Before their stumble in the away London derby game against West Ham, Chelsea had won six and drawn one of their previous seven matches, including the Alvaro Morata header-inspired 1-0 home victory over Manchester United.
And yet, the chances of retaining the League looked all but improbable even before the defeat to The Hammers because of Manchester City’s imperious form and its formidable fourteen-point lead over third-placed Chelsea. As things (read current form and points tally) stand, Chelsea – or any other team for that matter — can win the League only if City themselves decide to squander the advantage.
Chelsea manager Antonio Conte seemed to have thrown in the towel for the title race after the defeat at the London Stadium:
“When you lose four games my experience, my previous experience tells me that it’s impossible to fight for the title. In 16 games to lose four games it means the target must be another.”
But Chelsea supporters need not drop their shoulders. They should see this as an opportunity. With the League defence prospects all but evaporated, Antonio Conte can opt to give his all to the biggest one of them all – the Champions League.
Of course, a 1-1 home draw with Athletico Madrid at home in the last group stage match meant that Chelsea’s horror show in Rome has came back to haunt them, as they finished second in the group – and got paired with Barcelona in the 16 draw.
The first leg will take place at Stamford Bridge on Tuesday February 20 and Chelsea will travel to the Nou Camp on Wednesday March 14.
Not the best way to start the knock-out stage, right?
Yes; and no. Chelsea are one of the bogey teams for Barcelona, if you subscribe to the term. The 2011 Champions League Champions from London, who had broken Barcelona hearts with a come-from-behind win in the second leg of that year’s semi final at the Camp Nou, are unbeaten in the their last seven matches with the Catalan giants. How many teams boast of statistics like that!
The two sides have met 15 times previously, with the bragging rights being split almost unnaturally evenly – five wins apiece for the two sides and five draws. Beat that in terms of offering an even contest.
Barcelona manager Ernesto Valverde has already expressed his respect for the opposition and singled out the threat that Alvaro Morata poses to his side in the last-16 tie:
“It’s a tough draw for us because of the magnitude of the opposition. With the signing of Morata they’ve added pace in attack, while (Eden) Hazard is very good between the lines.”
What makes things very interesting in the meeting of the two former champions is the record of Lionel Messi. Royal blue goalpost is certainly his most favourite target. The five-time Ballon d’Or winner is yet to score against the reigning Premier League champions in his eight attempts thus far! And what do they say about all Messi teams – stop Leo and you win more than half the battle against Barca. Or some percentage of that.
Of course, it is never that straight-forward. But the point is, unlike what the ‘armchair (read “social media”) experts’ might tell you, this is a tie that can go either way.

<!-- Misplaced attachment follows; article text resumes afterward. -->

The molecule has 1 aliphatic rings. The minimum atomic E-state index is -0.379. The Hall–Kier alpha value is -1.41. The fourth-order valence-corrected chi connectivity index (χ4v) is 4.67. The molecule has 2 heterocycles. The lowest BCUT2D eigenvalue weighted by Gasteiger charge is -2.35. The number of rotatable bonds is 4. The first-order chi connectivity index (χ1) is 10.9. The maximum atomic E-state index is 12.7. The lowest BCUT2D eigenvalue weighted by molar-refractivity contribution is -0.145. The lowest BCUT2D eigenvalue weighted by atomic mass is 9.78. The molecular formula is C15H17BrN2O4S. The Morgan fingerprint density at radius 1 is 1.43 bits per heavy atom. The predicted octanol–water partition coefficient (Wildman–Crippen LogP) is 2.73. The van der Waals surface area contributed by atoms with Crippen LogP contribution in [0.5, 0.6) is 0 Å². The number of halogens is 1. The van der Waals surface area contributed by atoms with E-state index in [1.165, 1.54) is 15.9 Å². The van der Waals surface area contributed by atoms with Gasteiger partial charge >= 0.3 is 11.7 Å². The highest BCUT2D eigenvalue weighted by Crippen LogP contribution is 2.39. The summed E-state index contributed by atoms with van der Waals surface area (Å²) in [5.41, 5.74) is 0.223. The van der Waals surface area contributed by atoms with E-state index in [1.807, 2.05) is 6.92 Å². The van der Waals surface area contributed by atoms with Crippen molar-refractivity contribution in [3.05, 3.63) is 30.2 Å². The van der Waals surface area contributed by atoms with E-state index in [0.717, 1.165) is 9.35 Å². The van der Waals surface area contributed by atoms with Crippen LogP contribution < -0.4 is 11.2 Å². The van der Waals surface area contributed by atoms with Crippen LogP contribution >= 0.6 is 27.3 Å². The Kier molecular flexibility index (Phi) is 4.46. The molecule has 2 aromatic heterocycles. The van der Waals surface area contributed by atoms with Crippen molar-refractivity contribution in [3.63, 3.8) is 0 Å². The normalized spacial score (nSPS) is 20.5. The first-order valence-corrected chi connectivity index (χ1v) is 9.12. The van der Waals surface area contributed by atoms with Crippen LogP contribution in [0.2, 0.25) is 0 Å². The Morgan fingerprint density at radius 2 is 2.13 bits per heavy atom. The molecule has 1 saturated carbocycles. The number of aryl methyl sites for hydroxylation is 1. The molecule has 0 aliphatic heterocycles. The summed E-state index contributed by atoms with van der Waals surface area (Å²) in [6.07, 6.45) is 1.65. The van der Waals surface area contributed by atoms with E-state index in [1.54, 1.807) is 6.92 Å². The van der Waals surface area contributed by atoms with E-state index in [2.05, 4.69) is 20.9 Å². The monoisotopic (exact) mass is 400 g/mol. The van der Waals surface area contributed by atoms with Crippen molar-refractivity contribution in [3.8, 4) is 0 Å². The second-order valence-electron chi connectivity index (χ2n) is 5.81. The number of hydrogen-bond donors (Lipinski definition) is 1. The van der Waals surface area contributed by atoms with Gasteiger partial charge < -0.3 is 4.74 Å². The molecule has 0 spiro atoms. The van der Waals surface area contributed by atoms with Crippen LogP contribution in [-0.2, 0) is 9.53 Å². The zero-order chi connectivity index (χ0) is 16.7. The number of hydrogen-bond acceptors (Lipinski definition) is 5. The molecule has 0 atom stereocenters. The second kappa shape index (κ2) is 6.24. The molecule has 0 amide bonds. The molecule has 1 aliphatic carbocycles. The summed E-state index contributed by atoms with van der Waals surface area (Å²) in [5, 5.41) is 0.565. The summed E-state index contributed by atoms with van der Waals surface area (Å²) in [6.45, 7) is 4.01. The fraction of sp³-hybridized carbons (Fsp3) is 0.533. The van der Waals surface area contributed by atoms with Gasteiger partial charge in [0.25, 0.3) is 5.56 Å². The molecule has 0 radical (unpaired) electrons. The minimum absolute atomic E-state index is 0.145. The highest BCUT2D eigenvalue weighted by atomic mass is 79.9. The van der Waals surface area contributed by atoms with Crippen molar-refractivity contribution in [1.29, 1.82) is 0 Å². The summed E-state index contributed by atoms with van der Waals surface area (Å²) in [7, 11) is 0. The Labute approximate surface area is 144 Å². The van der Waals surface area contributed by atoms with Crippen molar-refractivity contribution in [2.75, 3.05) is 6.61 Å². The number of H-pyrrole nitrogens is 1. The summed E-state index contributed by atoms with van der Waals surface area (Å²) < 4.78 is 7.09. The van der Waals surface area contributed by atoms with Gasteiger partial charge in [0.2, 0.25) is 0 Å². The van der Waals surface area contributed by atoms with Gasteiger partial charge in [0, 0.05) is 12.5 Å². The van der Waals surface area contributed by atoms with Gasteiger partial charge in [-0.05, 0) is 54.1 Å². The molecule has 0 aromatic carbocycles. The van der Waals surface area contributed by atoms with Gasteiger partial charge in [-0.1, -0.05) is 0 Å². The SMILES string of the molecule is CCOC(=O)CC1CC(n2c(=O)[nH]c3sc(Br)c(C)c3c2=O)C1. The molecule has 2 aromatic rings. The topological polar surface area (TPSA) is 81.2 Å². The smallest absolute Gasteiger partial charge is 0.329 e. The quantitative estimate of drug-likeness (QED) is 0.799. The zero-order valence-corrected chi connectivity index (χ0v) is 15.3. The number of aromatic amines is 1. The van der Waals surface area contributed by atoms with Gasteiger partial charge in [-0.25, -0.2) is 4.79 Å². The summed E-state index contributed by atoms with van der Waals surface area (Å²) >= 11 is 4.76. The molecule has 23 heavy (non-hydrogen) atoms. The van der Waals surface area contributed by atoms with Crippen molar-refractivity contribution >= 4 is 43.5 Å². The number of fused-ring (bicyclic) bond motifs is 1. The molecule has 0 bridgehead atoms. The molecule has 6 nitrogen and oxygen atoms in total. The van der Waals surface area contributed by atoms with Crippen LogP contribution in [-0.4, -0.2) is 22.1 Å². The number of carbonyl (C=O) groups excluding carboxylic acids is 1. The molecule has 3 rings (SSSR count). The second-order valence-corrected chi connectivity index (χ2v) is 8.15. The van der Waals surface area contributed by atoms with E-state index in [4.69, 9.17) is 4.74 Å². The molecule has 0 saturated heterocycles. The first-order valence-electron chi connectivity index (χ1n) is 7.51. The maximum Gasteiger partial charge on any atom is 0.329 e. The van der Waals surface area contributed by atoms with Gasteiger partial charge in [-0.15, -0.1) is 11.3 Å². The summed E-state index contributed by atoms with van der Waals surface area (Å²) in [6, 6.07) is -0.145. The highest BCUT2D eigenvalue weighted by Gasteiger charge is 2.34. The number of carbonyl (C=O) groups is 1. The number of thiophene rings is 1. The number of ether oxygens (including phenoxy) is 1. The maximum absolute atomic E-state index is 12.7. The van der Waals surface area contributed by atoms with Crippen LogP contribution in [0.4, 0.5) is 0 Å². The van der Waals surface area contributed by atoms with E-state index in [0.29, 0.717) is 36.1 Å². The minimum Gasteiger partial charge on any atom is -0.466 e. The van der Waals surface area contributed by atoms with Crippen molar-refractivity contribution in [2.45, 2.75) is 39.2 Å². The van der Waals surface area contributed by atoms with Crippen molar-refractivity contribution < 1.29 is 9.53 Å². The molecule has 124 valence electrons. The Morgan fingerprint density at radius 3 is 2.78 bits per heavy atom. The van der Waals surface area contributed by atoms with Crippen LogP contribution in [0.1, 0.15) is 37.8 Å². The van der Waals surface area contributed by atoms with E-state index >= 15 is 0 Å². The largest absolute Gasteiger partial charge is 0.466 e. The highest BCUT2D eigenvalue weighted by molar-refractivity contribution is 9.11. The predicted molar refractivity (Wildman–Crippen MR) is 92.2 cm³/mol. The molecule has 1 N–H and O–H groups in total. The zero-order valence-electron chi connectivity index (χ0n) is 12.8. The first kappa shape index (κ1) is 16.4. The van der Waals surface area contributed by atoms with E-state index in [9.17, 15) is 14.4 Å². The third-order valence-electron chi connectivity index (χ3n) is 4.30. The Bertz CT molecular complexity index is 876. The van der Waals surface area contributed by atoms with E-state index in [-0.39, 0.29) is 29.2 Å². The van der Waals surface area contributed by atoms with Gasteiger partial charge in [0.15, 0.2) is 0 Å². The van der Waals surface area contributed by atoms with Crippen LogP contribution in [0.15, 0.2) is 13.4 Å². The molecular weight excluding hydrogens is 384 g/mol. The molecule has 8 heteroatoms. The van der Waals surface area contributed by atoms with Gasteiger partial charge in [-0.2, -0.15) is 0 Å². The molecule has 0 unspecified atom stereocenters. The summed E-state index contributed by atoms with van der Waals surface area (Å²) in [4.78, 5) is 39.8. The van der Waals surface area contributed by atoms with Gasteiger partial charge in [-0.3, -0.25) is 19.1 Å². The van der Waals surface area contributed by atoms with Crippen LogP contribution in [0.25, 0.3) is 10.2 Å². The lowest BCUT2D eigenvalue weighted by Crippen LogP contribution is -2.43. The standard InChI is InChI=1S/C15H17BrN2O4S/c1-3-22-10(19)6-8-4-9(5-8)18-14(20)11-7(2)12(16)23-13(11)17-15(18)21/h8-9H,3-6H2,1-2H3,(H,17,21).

Antonio Conte alluded to something similar in a press conference when he exhorted his players, especially the mercurial Eden Hazard, to go for it across the two legs against Barcelona:
“The tie will see Eden Hazard come up against Lionel Messi and Conte has issued a war cry to his most influential player and his team-mates. ’This type of game is a good chance for every player to show the right value, not only for Hazard, but for every player in the right way.”
Even prior to the clarion call by the boss, the Blues dressing room was prepared for the pairing – and is said to be not too daunted by the task ahead.
But if the assured calm needs to kick the talk on the pitch, there will have to be a couple of additions to the squad during the January transfer window. Conte has gone hoarse crying for reinforcements since the beginning of the season. With the Premier League defence probably gone, the Chelsea hierarchy might finally heed to the request.
But the simple action now could prove to be a tricky one – what with most A-listers would’ve already played the group stages of the Champions League, making them ineligible to play for Chelsea in this season. So, while a Sandro from Juventus is a must for the long term, short and mightily important objectives demand Chelsea augment their defence (David Luiz suspect and Antonio Rudiger and Gary Cahill both not the most reliable currently) and midfield (since Tiémoué Bakayoko clearly needs more time) with immense talents from sides that have not featured in this year’s Champions League.
Consider this – four very good matches out of the remaining seven, and Chelsea could actually be a champion. I know you are thinking, “if wishes were horses”. But the emphasis is not here on the number of matches. It is about how straight-forward, though not easy by any stretch of imagination, it is to plan – as against planning for 22 more matches in the Premier League.
By the time you read this, Chelsea would have already played Huddersfield Town at the John Smith’s Stadium. Another loss for Chelsea can really put everything at stake, but a win might offer precious little to change the eventual fate. And that is indeed the point of this piece.